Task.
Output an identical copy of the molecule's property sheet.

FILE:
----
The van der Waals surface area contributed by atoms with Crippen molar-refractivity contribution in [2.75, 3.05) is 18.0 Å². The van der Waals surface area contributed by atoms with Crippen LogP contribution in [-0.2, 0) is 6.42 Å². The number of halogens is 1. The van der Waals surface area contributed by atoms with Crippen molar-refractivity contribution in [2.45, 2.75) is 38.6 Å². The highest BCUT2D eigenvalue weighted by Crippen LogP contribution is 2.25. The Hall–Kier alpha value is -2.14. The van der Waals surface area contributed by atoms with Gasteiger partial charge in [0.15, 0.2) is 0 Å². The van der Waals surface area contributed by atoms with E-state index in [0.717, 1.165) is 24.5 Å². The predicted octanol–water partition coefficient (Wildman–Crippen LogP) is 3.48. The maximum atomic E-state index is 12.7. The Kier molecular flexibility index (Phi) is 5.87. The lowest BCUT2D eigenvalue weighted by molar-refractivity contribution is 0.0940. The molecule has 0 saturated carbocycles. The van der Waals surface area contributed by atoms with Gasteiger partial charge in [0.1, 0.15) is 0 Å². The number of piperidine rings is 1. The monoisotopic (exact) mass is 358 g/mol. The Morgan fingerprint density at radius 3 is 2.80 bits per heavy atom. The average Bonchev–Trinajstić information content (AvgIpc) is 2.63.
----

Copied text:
The van der Waals surface area contributed by atoms with Crippen molar-refractivity contribution in [2.75, 3.05) is 18.0 Å². The van der Waals surface area contributed by atoms with Crippen LogP contribution in [-0.2, 0) is 6.42 Å². The number of halogens is 1. The van der Waals surface area contributed by atoms with Crippen molar-refractivity contribution in [2.45, 2.75) is 38.6 Å². The highest BCUT2D eigenvalue weighted by Crippen LogP contribution is 2.25. The Hall–Kier alpha value is -2.14. The van der Waals surface area contributed by atoms with Gasteiger partial charge in [0.15, 0.2) is 0 Å². The van der Waals surface area contributed by atoms with E-state index in [0.717, 1.165) is 24.5 Å². The predicted octanol–water partition coefficient (Wildman–Crippen LogP) is 3.48. The maximum atomic E-state index is 12.7. The Kier molecular flexibility index (Phi) is 5.87. The lowest BCUT2D eigenvalue weighted by molar-refractivity contribution is 0.0940. The molecule has 0 saturated carbocycles. The van der Waals surface area contributed by atoms with Gasteiger partial charge in [0.1, 0.15) is 0 Å². The number of piperidine rings is 1. The monoisotopic (exact) mass is 358 g/mol. The Morgan fingerprint density at radius 3 is 2.80 bits per heavy atom. The average Bonchev–Trinajstić information content (AvgIpc) is 2.63.